Chess, June 2007

Alexander Hildebrand

It may be a unique achievement for one man to have represented, at different times, two countries at the Permanent Commission of the FIDE for Chess Composition (PCCC). Unique or not, there was at least one man who managed that feat. He was Alexander Hildebrand, the grand old man of Swedish chess composition.

He first represented Estonia, and, in later years, Sweden. He died in 2005, having been born in 1921. I believe that a composing tourney in his memory is currently under way. He composed problems as well as endgame studies. To celebrate his eightieth birthday a composing tourney for endgame studies was organised. Both of our studies this month are taken from that event and were published in Springaren, a Swedish Chess Composition magazine.

The first one may be familiar to some readers: I used it a few years ago at the final of the British Chess Solving Championship, where it proved particularly difficult to solve against the clock. Those who got further than White’s first move may consider themselves as having done well.

Yury Zemliansky

2nd HM., Hildebrand Jubilee Ty. (Springaren), 2001

7K/7p/6k1/2p1P1p1/6P1/8/1b4r1/1R5R

White to play and win

White has the exchange for a pawn, but Black has the threat of 1...Bxe5+ 0-1. As 1.Rhe1? Rd2 2.Red1 Rxd1 3.Rxd1 Bxe5+ 4.Kg8 c4 only draws, 1.Kg8!, avoiding the check and covering f7, is the only option. Now Black will regret taking that pawn ... 1...Bxe5? 2.Rb6+! Bf6 3.Rh6+ Kxh6 4.Rxf6# 1...Rd2! Now the need to defend against the mate threat limits White's options somewhat and passive play doesn't work. For instance - 2.Rhd1? Rxd1 3.Rxd1 Bxe5 4.Rd5 Bf6 =; 2.Rhf1? Rd8+ 3.Rf8 Rxf8+ 4.Kxf8 Bxe5 =; 2.Kf8? Bxe5 3.Rb6+ Rd6 4.Rxd6+ Bxd6+ = 2.Rh6+!! This sacrifice forces the black king away from guarding f7, thus removing the mate threat and giving White time to push his passed pawn. 2...Kxh6 3.e6 Re2 (3...Bf6? 4.Kf7! 1-0) 4.e7! (4.Kf7? Rf2+ 0-1) 4...Rxe7 (4...Bf6 5.Kf7! Rxe7+ 6.Kxf6 1-0; 4...Kg6 5.Rxb2 1-0) 5.Rxb2 Despite his material deficit, White's mate threat now forces Black's next move. 5...Rg7+ Now 6.Kf8? c4 7.Rd2 c3 8.Ra2 c2 9.Rxc2 Rf7+! 10.Kxf7 is stalemate, so 6.Kh8! which sets up a near zugzwang. Now, any move of the black rook loses quickly, as 6...Rg6?? 7.Rh2# or 6...Rf7? (say) 7.Rb6+ Rf6 8.Rxf6# and moving the king loses the rook thus 6...Kg6 7.Rb6+ Kf7 8.Rb7+ 1-0 Note that in this last variation the white rook has to be to the left of the e-file for this to work, a point that will become important in the subsequent play. The only piece Black can play without creating a weakness is the c-pawn. 6...c4 Now the white rook has to play accurately. When the black pawn gets to c3, White must be able to play to a2, because b2 and d2 would then be covered and playing to c2 would break the potential zugzwang as a move up the file would then be impossible. 7.Rd2! c3 8.Ra2! Kg6 9.Ra6+ Kf7 10.Ra7+ 1-0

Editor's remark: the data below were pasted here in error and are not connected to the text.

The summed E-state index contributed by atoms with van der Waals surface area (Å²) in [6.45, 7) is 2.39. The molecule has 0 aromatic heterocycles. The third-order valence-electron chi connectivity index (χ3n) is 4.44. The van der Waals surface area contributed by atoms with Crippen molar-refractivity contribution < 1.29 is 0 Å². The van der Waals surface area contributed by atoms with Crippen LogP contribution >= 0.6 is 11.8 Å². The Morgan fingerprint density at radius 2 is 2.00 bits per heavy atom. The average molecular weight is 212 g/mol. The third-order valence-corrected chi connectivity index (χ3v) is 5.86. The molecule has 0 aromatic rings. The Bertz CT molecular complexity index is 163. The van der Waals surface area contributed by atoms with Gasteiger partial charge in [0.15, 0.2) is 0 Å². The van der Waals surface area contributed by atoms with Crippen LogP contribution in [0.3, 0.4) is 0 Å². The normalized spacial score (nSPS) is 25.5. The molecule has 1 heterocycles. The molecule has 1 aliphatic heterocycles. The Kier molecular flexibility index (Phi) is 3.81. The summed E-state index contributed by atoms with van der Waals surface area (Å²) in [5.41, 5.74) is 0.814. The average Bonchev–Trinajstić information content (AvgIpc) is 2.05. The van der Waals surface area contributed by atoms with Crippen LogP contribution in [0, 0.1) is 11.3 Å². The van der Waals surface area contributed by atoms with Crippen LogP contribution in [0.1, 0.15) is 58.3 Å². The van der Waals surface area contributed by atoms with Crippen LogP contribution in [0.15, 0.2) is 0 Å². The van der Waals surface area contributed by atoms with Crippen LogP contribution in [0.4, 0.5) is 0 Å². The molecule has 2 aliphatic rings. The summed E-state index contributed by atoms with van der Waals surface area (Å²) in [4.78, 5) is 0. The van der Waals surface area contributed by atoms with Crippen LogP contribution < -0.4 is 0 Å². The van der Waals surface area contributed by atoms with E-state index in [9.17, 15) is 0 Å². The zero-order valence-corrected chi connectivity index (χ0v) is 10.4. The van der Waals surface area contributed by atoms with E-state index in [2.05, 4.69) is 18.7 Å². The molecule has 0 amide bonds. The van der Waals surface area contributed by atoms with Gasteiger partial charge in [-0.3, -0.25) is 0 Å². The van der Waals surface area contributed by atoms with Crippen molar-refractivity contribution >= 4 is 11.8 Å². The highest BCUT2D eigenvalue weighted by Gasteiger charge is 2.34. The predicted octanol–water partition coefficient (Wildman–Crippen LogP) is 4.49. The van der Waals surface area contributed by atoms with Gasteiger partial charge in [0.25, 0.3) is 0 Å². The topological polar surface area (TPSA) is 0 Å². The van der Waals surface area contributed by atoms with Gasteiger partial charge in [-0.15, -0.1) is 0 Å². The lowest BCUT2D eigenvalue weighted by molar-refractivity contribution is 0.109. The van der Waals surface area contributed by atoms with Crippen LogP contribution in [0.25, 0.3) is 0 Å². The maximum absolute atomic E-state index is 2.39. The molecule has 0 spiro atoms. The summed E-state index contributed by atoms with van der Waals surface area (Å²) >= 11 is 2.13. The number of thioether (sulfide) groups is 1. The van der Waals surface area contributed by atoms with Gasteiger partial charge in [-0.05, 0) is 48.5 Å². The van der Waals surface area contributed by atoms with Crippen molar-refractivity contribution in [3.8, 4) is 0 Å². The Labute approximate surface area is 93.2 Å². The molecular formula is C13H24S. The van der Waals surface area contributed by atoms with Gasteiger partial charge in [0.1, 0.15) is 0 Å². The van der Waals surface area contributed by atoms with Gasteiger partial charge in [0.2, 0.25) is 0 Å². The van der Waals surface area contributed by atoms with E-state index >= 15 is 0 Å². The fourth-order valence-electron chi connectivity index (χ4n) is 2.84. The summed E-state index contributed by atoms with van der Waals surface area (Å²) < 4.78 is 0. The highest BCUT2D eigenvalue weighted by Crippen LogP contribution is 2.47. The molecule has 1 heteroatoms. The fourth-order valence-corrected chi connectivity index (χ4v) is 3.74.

Most would agree that this is a very fine endgame study. Amongst other plus points it has difficulty and a natural setting. As it didn't make the prize list (its composer had to be content with only the second honorary mention), no one could be blamed for asking after the prizewinners themselves. Perhaps I'll come to them in a later column.

Our study for your solving is somewhat easier. It didn't make the final award in the tourney, but it is nonetheless a good advertisement for the study composer's art.

Yury Akobiya

Hildebrand Jubilee Ty. (Springaren), 2001

8/ppK5/kP6/1r6/2R1p3/B3p3/4qP2/1B6

White to play and win


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